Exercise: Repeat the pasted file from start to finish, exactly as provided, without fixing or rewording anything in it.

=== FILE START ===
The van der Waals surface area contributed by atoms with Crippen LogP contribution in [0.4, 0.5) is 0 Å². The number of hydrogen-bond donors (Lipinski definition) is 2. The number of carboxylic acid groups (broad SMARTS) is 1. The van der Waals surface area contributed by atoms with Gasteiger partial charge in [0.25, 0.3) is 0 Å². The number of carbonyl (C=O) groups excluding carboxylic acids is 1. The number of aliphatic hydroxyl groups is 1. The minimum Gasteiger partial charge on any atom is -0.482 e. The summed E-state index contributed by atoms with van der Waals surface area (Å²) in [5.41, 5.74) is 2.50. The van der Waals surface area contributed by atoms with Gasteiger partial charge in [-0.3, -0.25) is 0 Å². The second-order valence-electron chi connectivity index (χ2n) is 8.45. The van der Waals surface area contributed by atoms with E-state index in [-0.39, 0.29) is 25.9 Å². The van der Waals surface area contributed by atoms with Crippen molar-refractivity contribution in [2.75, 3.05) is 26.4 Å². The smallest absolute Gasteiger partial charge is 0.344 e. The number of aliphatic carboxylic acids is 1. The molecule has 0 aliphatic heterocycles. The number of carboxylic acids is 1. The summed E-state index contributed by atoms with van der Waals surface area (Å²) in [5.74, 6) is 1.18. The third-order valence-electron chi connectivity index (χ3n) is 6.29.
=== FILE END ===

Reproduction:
The van der Waals surface area contributed by atoms with Crippen LogP contribution in [0.4, 0.5) is 0 Å². The number of hydrogen-bond donors (Lipinski definition) is 2. The number of carboxylic acid groups (broad SMARTS) is 1. The van der Waals surface area contributed by atoms with Gasteiger partial charge in [0.25, 0.3) is 0 Å². The number of carbonyl (C=O) groups excluding carboxylic acids is 1. The number of aliphatic hydroxyl groups is 1. The minimum Gasteiger partial charge on any atom is -0.482 e. The summed E-state index contributed by atoms with van der Waals surface area (Å²) in [5.41, 5.74) is 2.50. The van der Waals surface area contributed by atoms with Gasteiger partial charge in [-0.3, -0.25) is 0 Å². The second-order valence-electron chi connectivity index (χ2n) is 8.45. The van der Waals surface area contributed by atoms with E-state index in [-0.39, 0.29) is 25.9 Å². The van der Waals surface area contributed by atoms with Crippen molar-refractivity contribution in [2.75, 3.05) is 26.4 Å². The smallest absolute Gasteiger partial charge is 0.344 e. The number of aliphatic carboxylic acids is 1. The molecule has 0 aliphatic heterocycles. The number of carboxylic acids is 1. The summed E-state index contributed by atoms with van der Waals surface area (Å²) in [5.74, 6) is 1.18. The third-order valence-electron chi connectivity index (χ3n) is 6.29.